In Matter of City of New York (190 N.Y. 350, 357, supra) it was stated in the opinion as follows: "It is the settled law of this state that the character and quantity of the estate in lands to be acquired for public use rests wholly in the determination of the legislature.Summary of this case from Hamberger v. Hottinger
Argued November 20, 1907
Decided December 20, 1907
John A. Garver for Consolidated Gas Company, appellant and respondent.
Francis K. Pendleton, Corporation Counsel ( Theodore Connoly, Charles D. Olendorf and Thomas F. Noonan of counsel), for City of New York, respondent and appellant.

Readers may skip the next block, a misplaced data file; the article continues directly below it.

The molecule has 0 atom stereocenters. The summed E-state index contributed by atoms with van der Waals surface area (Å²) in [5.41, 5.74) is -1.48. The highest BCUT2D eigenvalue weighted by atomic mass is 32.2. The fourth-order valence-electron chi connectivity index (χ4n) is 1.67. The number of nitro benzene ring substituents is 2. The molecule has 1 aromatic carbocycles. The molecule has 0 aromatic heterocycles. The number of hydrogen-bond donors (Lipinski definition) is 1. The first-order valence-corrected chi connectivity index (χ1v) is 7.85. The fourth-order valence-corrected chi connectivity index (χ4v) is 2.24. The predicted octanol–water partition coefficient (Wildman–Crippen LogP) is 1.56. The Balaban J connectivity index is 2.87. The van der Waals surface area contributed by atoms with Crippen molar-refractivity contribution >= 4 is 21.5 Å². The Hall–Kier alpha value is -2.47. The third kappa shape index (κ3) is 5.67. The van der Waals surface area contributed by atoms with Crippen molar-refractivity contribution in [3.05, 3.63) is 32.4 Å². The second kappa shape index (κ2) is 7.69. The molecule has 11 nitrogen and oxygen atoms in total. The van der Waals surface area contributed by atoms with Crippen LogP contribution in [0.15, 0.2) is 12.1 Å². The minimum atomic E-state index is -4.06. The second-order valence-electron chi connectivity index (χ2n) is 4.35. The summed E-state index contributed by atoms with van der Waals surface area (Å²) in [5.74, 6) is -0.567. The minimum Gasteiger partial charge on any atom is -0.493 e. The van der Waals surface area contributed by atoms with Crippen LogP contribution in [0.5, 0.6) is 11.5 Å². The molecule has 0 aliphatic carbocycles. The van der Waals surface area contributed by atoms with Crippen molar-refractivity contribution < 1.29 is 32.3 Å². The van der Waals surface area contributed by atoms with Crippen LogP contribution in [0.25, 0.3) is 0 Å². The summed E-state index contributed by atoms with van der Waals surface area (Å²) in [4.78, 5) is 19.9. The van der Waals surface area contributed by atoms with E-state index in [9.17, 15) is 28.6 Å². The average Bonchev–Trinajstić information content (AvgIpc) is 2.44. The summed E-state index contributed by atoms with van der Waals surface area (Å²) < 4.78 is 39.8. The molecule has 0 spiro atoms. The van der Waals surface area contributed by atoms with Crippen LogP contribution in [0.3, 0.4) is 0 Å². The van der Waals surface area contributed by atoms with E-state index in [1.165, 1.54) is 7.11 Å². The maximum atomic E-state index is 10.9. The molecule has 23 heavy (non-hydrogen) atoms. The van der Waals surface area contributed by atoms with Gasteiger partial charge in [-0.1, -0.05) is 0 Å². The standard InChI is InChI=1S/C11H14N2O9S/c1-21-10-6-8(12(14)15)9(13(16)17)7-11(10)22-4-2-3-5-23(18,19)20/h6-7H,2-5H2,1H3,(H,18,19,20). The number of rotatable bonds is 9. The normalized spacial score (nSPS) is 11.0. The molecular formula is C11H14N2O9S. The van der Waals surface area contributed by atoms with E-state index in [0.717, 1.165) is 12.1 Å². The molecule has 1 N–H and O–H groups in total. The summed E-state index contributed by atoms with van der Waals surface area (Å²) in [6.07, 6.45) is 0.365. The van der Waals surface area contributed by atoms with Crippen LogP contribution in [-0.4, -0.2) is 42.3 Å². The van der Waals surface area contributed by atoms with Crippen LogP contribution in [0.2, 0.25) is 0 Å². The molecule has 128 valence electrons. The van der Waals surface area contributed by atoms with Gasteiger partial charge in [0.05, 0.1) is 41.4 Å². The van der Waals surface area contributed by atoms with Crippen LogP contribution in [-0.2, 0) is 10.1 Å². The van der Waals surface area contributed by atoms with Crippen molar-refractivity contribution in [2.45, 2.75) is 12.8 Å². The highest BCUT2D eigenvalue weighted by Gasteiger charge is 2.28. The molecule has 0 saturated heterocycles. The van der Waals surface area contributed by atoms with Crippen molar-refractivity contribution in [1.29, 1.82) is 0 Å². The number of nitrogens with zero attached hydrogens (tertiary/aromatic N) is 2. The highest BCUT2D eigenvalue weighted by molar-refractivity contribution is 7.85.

Under the provisions of chapter 16 of the Greater New York charter (L. 1901, ch. 466) the dock commissioner of the city was empowered to acquire such lands, wharves, piers, easements and other property rights as might be necessary for the execution of the plans for the improvement of the water front of the city of New York theretofore adopted or that might thereafter be adopted by the department of docks and the commissioners of the sinking fund. These proceedings were instituted under said charter to acquire several pieces of land owned by the appellant, the Consolidated Gas Company of New York. The award of the commissioners as to such pieces was confirmed by an order of the Special Term and that order was affirmed by the Appellate Division by a divided court. Both parties have appealed to this court, each complaining of the award of the commissioners in many respects. Of the conflicting contentions made by the parties it is sufficient to say that in our opinion they are, with one exception, without merit and need no discussion. The exception referred to, however, presents a question of great importance and of much conflict in the decisions of the various states. As to two pieces of the company's land parts only of such pieces or tracts were sought to be acquired by the city. While the commissioners found that such parts were of substantial value, they also found that the benefit which would accrue from the improvement to the remainder of such tracts was greater than the value of the lands taken, and hence they made the company no award therefor.